The game was scoreless until 6:13 remained in the second period, when the Huskies’ Mikey Eyssimont corralled a loose puck in the slot and fed Patrick Newell on the side of the net, and after RedHawks goalie Ryan Larkin denied the initial point-blank backhander by Newell, Eyssimont was there at the side of the net to jam home the rebound.

The goal by St. Cloud State (9-9-1) was the only marker of the contest until the final nine minutes of regulation and overtime, which more than made up for the first 51 low-scoring minutes.

Miami’s Carson Meyer tried to put a shot on from a bad angle, but it hit a sliding defender. The puck bounced right back to Meyer at the side of the net, and he centered one to Anthony Louis in the slot, and Louis buried the one-timer through the five hole to tie it with 8:14 remaining.

After the RedHawks’ Colin Sullivan was assessed a minor for cross checking, Eyssimont sent a cross-ice pass to Jacob Benson, who ripped one off the post. The rebound popped into the air and hit the chest of teammate Blake Winiecki, who tapped the puck in to give the Huskies a 2-1 lead with 2:59 remaining.

Thirty-four seconds later, Benson was kicked out of the game for contact to the head of Meyer for an open-ice hit.

And Melnick took it from there.

An offensive-zone pass by Kiefer Sherwood hit a St. Cloud State skate and came back to Sherwood, who threaded a pass through traffic to a wide-open Melnick at the side of the net, and Melnick hammered it home to tie the score on a 6-on-4 with 56 seconds left in regulation.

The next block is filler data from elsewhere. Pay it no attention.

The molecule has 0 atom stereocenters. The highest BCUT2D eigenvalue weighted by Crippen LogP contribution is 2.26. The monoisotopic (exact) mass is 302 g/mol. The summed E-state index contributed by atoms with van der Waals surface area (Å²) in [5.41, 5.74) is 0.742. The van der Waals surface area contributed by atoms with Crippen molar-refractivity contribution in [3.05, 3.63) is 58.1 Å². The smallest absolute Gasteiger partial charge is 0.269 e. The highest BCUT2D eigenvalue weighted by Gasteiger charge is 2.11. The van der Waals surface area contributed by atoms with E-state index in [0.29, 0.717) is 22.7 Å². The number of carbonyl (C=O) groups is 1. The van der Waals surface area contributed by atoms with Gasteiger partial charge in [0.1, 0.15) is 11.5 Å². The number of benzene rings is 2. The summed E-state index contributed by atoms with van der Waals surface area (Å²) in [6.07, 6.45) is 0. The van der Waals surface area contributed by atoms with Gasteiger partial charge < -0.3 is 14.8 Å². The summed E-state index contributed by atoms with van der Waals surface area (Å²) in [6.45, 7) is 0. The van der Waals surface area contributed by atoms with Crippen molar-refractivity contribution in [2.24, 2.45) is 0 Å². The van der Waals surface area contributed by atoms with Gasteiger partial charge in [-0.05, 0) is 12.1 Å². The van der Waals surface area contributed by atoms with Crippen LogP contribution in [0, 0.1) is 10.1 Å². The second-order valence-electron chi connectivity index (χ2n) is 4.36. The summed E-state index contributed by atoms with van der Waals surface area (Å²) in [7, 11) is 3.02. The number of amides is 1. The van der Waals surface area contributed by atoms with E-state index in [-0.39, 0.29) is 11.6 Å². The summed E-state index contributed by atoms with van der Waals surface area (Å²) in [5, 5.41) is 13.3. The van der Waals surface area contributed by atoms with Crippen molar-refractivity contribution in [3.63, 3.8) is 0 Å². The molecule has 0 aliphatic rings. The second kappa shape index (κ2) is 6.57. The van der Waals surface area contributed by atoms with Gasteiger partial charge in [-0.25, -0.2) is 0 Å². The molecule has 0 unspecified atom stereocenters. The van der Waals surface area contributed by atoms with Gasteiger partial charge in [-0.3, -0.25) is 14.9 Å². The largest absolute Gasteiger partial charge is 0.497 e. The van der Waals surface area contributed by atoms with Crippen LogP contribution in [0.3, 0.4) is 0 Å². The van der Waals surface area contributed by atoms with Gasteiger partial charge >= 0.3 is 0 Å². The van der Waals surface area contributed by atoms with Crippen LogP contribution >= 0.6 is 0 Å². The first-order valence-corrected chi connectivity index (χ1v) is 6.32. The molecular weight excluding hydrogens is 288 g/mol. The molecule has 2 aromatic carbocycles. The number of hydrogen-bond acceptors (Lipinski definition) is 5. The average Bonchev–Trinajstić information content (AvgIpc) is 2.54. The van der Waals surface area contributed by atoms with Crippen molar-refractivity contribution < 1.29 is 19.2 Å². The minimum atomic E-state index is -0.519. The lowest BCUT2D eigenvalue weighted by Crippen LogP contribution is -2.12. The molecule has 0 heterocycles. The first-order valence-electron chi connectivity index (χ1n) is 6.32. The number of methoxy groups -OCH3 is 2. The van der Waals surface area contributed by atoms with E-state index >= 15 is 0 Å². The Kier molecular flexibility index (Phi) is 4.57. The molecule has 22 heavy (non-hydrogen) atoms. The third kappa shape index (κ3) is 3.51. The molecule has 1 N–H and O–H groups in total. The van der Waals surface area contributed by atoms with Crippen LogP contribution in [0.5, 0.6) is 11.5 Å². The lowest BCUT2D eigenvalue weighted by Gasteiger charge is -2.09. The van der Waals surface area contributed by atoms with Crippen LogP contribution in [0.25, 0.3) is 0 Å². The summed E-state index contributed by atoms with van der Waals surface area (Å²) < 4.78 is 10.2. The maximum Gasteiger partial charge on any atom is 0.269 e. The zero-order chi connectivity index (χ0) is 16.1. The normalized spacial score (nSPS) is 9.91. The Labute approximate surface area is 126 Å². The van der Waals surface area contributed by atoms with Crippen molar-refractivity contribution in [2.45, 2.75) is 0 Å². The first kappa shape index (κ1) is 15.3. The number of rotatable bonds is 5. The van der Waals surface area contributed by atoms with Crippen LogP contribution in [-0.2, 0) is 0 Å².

At the 1:23 mark of overtime, Louis put a close-range shot on net, and the rebound popped out to Melnick, who made a quick toe drag before whipping the puck into the cage to win it.

It was the third straight win for Miami (6-8-5) following an 0-7-3 stretch, and the RedHawks are now unbeaten in their last four – their longest such span since last January.

They have gone to overtime in eight of their 19 contests, winning three and tying the other five.

Since its lowest point, Miami has climbed 11 spots in the PairWise rankings – used to determine NCAA Tournament seeding – to 29th, and while MU remains in seventh place in the NCHC, it is just two points behind Nebraska-Omaha and three back of SCSU with a chance to tie the Huskies with a win on Saturday.

Melnick has five points during his current three-game points streak (4-1-5) and has three multi-point games in his last six.

Louis finished with a goal and an assist, giving him points in four consecutive contests (2-3-5). He moved into solo control of 42nd place on Miami’s all-time points leaderboard with 110, passing former long-time NHLer Brian Savage.